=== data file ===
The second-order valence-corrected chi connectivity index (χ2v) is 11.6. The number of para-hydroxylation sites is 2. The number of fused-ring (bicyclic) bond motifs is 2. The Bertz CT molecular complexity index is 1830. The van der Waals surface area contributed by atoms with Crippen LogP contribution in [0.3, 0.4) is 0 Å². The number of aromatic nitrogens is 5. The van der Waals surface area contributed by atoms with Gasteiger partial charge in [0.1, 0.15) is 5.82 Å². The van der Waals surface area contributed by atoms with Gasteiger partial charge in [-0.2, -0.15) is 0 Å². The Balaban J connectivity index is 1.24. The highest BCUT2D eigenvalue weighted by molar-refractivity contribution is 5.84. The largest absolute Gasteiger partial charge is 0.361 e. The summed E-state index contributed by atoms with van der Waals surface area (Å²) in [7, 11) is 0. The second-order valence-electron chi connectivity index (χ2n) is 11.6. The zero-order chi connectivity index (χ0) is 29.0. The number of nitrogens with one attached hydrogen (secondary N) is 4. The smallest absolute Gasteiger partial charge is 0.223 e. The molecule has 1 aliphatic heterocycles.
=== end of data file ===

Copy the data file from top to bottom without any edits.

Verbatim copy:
The second-order valence-corrected chi connectivity index (χ2v) is 11.6. The number of para-hydroxylation sites is 2. The number of fused-ring (bicyclic) bond motifs is 2. The Bertz CT molecular complexity index is 1830. The van der Waals surface area contributed by atoms with Crippen LogP contribution in [0.3, 0.4) is 0 Å². The number of aromatic nitrogens is 5. The van der Waals surface area contributed by atoms with Gasteiger partial charge in [0.1, 0.15) is 5.82 Å². The van der Waals surface area contributed by atoms with Gasteiger partial charge in [-0.2, -0.15) is 0 Å². The Balaban J connectivity index is 1.24. The highest BCUT2D eigenvalue weighted by molar-refractivity contribution is 5.84. The largest absolute Gasteiger partial charge is 0.361 e. The summed E-state index contributed by atoms with van der Waals surface area (Å²) in [7, 11) is 0. The second-order valence-electron chi connectivity index (χ2n) is 11.6. The zero-order chi connectivity index (χ0) is 29.0. The number of nitrogens with one attached hydrogen (secondary N) is 4. The smallest absolute Gasteiger partial charge is 0.223 e. The molecule has 1 aliphatic heterocycles.